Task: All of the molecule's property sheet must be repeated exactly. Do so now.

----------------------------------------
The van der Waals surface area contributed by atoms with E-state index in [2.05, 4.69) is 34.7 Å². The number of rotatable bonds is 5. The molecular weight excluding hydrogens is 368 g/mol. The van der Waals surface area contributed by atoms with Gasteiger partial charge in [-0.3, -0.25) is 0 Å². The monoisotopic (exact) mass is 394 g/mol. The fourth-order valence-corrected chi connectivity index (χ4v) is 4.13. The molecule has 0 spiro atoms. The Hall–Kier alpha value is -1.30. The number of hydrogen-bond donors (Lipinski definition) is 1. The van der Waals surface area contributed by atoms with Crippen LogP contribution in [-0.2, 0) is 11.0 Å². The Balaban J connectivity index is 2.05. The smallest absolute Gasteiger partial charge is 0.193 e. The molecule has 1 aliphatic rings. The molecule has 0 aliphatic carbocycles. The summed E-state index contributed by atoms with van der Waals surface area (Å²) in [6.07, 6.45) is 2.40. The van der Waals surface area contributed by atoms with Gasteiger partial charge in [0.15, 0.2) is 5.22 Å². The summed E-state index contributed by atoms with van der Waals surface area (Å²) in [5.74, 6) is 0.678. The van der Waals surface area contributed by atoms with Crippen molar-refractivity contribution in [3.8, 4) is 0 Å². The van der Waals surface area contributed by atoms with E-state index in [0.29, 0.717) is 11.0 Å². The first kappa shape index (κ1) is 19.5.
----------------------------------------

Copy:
The van der Waals surface area contributed by atoms with E-state index in [2.05, 4.69) is 34.7 Å². The number of rotatable bonds is 5. The molecular weight excluding hydrogens is 368 g/mol. The van der Waals surface area contributed by atoms with Gasteiger partial charge in [-0.3, -0.25) is 0 Å². The monoisotopic (exact) mass is 394 g/mol. The fourth-order valence-corrected chi connectivity index (χ4v) is 4.13. The molecule has 0 spiro atoms. The Hall–Kier alpha value is -1.30. The number of hydrogen-bond donors (Lipinski definition) is 1. The van der Waals surface area contributed by atoms with Crippen LogP contribution in [-0.2, 0) is 11.0 Å². The Balaban J connectivity index is 2.05. The smallest absolute Gasteiger partial charge is 0.193 e. The molecule has 1 aliphatic rings. The molecule has 0 aliphatic carbocycles. The summed E-state index contributed by atoms with van der Waals surface area (Å²) in [6.07, 6.45) is 2.40. The van der Waals surface area contributed by atoms with Gasteiger partial charge in [0.15, 0.2) is 5.22 Å². The summed E-state index contributed by atoms with van der Waals surface area (Å²) in [5.74, 6) is 0.678. The van der Waals surface area contributed by atoms with Crippen molar-refractivity contribution in [3.8, 4) is 0 Å². The van der Waals surface area contributed by atoms with E-state index in [0.29, 0.717) is 11.0 Å². The first kappa shape index (κ1) is 19.5.